At the same time, the new company, called Imagenation Abu Dhabi, will manage Abu Dhabi Media’s side of the partnership with Warner Brothers. In addition to movies, Imagenation will also create shows and short films for the Internet.
“We certainly want to be in that business and see how it works and take advantage of how the media world is evolving,” said Mr. Borgerding, who added that the company would announce its American partners during the Toronto Film Festival, which will run Thursday through Sept. 13. “There’s a lot of creative destruction going on.”
The deal, to be announced Wednesday, comes amid a flurry of partnerships being created between Hollywood studios and outfits in Abu Dhabi and Dubai in the U.A.E. But many of those have been aimed at creating studios, theme parks and multiplexes in the U.A.E., and in supporting Arab filmmakers.
Direct investment in films is a little trickier: Abu Dhabi Media is controlled by the government, and media companies in the United States do not like to be seen making such deals. The new name, Imagenation Abu Dhabi, gives Warner and other film companies a more politically palatable name to put on promotional materials for jointly financed movies.
Each of the three American production partners will open offices in Abu Dhabi, Mr. Borgerding said. While the focus will be on producing Hollywood-type films for English-speaking audiences, Mr. Borgerding said the company also would like to cater to the Arabic-language audience by making movies with Arab stars and Middle Eastern filmmakers.
“We’re not just writing the checks,” Mr. Borgerding said of his partners. “These are people who will be matching us dollar for dollar.”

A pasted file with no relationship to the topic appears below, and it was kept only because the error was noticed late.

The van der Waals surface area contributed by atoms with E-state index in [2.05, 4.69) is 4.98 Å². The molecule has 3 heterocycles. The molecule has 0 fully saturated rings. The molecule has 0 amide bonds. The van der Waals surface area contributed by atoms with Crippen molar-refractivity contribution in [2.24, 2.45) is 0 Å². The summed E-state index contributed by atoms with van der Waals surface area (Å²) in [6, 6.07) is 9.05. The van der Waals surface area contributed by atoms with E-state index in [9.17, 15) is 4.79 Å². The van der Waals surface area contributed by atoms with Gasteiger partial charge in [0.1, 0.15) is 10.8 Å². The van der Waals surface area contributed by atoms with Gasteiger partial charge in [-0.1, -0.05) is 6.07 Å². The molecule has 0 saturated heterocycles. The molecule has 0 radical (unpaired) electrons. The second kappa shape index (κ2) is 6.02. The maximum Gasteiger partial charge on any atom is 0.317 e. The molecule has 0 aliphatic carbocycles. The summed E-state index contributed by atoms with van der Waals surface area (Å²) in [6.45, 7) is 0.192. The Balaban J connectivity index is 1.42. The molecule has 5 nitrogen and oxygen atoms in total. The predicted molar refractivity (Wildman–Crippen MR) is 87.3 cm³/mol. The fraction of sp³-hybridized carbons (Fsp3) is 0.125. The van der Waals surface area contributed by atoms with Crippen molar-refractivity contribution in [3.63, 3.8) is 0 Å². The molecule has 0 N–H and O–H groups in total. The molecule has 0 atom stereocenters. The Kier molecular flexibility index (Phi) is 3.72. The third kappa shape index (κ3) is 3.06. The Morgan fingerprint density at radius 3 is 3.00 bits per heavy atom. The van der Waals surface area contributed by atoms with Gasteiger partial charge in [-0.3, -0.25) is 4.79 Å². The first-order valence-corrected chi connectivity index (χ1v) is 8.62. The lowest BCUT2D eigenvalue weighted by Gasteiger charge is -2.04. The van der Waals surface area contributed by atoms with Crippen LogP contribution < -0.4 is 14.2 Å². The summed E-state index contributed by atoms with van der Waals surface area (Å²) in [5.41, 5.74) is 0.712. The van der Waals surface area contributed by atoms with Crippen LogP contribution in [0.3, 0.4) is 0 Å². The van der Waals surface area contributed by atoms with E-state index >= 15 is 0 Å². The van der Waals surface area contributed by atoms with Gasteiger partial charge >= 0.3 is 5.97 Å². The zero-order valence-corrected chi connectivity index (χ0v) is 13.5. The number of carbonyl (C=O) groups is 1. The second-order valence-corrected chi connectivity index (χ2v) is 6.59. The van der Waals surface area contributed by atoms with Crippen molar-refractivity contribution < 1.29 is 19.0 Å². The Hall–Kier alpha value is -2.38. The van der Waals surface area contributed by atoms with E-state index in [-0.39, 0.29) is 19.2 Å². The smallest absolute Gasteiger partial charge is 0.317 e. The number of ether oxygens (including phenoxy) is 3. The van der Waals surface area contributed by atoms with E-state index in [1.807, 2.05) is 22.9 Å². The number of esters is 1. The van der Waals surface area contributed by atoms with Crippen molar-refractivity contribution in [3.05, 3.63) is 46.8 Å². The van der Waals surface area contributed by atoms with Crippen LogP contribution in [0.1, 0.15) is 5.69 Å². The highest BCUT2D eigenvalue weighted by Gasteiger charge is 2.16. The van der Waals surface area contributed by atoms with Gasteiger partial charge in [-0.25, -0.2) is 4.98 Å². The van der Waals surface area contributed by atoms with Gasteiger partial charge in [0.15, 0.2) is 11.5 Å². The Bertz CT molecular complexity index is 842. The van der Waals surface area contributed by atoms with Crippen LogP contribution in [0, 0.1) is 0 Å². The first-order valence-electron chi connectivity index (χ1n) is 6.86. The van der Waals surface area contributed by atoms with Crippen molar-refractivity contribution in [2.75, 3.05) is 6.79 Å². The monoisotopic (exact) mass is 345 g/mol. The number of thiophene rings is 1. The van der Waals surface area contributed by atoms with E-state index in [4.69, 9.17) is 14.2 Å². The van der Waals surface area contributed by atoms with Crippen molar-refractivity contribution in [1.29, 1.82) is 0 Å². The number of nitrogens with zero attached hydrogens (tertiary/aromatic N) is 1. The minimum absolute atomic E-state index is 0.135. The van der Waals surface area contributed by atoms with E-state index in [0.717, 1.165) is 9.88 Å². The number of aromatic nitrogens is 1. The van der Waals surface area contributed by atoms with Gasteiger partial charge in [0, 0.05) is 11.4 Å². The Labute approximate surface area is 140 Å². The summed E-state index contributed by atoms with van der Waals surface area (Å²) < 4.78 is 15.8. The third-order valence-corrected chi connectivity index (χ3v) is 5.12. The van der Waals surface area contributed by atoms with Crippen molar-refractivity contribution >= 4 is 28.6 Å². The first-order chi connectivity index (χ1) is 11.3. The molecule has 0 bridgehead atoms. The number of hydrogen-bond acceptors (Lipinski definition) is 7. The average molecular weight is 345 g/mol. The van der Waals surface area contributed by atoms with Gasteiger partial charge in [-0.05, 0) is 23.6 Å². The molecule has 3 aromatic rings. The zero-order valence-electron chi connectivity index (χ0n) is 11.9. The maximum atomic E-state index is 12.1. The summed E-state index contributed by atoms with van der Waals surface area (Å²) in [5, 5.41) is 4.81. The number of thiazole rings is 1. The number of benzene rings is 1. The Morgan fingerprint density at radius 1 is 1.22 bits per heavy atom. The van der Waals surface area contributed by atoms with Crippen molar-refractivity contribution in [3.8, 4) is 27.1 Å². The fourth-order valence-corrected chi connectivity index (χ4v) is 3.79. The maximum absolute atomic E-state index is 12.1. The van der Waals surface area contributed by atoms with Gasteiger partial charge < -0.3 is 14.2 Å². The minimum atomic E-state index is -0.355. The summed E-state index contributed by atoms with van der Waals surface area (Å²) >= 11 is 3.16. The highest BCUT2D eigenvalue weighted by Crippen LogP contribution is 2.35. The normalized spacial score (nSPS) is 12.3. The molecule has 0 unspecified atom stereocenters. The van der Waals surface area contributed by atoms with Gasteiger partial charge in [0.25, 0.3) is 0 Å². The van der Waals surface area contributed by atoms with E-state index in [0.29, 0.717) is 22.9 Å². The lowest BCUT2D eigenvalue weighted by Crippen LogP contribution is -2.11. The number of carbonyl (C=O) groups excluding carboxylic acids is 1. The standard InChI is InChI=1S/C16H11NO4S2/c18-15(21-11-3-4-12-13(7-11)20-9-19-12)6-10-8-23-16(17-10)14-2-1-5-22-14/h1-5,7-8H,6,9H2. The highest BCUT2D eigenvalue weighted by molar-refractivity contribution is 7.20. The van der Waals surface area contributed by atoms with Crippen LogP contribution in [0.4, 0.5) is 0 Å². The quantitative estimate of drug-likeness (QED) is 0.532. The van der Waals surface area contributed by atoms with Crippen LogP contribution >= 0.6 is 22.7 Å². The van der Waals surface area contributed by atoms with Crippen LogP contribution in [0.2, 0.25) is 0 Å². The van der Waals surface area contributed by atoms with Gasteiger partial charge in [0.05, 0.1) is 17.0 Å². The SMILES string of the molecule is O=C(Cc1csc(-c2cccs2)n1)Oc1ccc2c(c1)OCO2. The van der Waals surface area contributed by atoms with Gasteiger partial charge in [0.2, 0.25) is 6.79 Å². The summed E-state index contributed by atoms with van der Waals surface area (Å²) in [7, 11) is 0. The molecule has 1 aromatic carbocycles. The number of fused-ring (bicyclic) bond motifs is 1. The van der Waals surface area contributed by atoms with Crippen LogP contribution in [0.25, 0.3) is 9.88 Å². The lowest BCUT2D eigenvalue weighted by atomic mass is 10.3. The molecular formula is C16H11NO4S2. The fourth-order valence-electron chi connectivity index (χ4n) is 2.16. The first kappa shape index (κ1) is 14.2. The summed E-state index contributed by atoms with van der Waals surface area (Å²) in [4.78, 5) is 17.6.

While Hollywood was awash in hedge fund and private equity money a few years ago — both MGM and the Weinstein Company, the film company started by the brothers Bob and Harvey Weinstein, were recipients of private money — that flow of Wall Street cash has since slowed, though it has not stopped.
Some hedge funds that invested in slates of films found themselves stung when movies flopped at the box office. Other funds have been hurt by the credit crisis.
But entertainment executives, by and large, do not consider money from the oil-rich Middle East as a replacement for slowing hedge fund dollars. Because of cultural and religious issues, financing from the Middle East, especially those from a government used to controlling the media, is unlikely to come without restrictions.
In a statement, Mohamed Khalaf al-Mazrouei, the chairman of the Abu Dhabi Media Company and director general of the Abu Dhabi Authority of Culture and Heritage, a government agency, said: “Abu Dhabi has established itself as a major player in the global economy, as evidenced through recent activity in the energy, real estate and transportation sectors. Media is no different, and Abu Dhabi Media Company is fulfilling its ambition to become a global player in the media industry.”
Abu Dhabi is also becoming a cultural and media center in the region. Last year, Abu Dhabi Media started The National, an English-language broadsheet newspaper in Abu Dhabi edited by a former editor of The Daily Telegraph in Britain. The government has also enticed the Louvre and Guggenheim museums to establish outposts there.
So why is now a good time to pump money into Hollywood?
“Primarily because you are kind of buying in at the bottom of the cycle,” Mr. Borgerding said. “The subprime thing hit a lot of those hedge funds. There was a glut of films because a lot of money was chasing a finite amount of creative talent and good stories.”
Mr. Borgerding, who grew up in Cleveland and now divides his time between Abu Dhabi, London and Los Angeles, said Imagenation would make six to eight movies a year, with budgets of $10 million to $50 million a film.
“We’re not going to be making the Hollywood blockbuster type,” he said, which typically can have budgets of more than $100 million.